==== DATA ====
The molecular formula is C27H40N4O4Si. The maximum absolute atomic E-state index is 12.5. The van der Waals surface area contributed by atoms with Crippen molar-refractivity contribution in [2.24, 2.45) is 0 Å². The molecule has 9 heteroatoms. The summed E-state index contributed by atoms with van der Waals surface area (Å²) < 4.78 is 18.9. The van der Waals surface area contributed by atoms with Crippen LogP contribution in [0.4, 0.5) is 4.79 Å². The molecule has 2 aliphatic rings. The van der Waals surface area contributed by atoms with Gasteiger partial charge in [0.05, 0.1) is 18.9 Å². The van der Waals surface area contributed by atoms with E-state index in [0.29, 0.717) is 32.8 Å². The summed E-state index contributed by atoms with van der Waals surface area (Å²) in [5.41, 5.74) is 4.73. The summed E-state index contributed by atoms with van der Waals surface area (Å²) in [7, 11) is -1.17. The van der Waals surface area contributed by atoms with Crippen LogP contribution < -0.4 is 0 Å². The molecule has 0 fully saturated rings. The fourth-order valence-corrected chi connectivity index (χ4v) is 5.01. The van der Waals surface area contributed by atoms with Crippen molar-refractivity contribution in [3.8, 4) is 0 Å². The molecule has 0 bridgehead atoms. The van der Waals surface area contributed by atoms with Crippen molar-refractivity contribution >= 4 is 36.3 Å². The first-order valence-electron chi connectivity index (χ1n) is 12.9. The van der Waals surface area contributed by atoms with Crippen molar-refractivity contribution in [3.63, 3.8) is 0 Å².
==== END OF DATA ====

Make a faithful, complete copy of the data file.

The molecular formula is C27H40N4O4Si. The maximum absolute atomic E-state index is 12.5. The van der Waals surface area contributed by atoms with Crippen molar-refractivity contribution in [2.24, 2.45) is 0 Å². The molecule has 9 heteroatoms. The summed E-state index contributed by atoms with van der Waals surface area (Å²) < 4.78 is 18.9. The van der Waals surface area contributed by atoms with Crippen LogP contribution in [0.4, 0.5) is 4.79 Å². The molecule has 2 aliphatic rings. The van der Waals surface area contributed by atoms with Gasteiger partial charge in [0.05, 0.1) is 18.9 Å². The van der Waals surface area contributed by atoms with E-state index in [0.29, 0.717) is 32.8 Å². The summed E-state index contributed by atoms with van der Waals surface area (Å²) in [5.41, 5.74) is 4.73. The summed E-state index contributed by atoms with van der Waals surface area (Å²) in [7, 11) is -1.17. The van der Waals surface area contributed by atoms with Crippen LogP contribution < -0.4 is 0 Å². The molecule has 0 fully saturated rings. The fourth-order valence-corrected chi connectivity index (χ4v) is 5.01. The van der Waals surface area contributed by atoms with Crippen molar-refractivity contribution in [3.8, 4) is 0 Å². The molecule has 0 bridgehead atoms. The van der Waals surface area contributed by atoms with Crippen molar-refractivity contribution >= 4 is 36.3 Å². The first-order valence-electron chi connectivity index (χ1n) is 12.9. The van der Waals surface area contributed by atoms with Crippen molar-refractivity contribution in [3.63, 3.8) is 0 Å².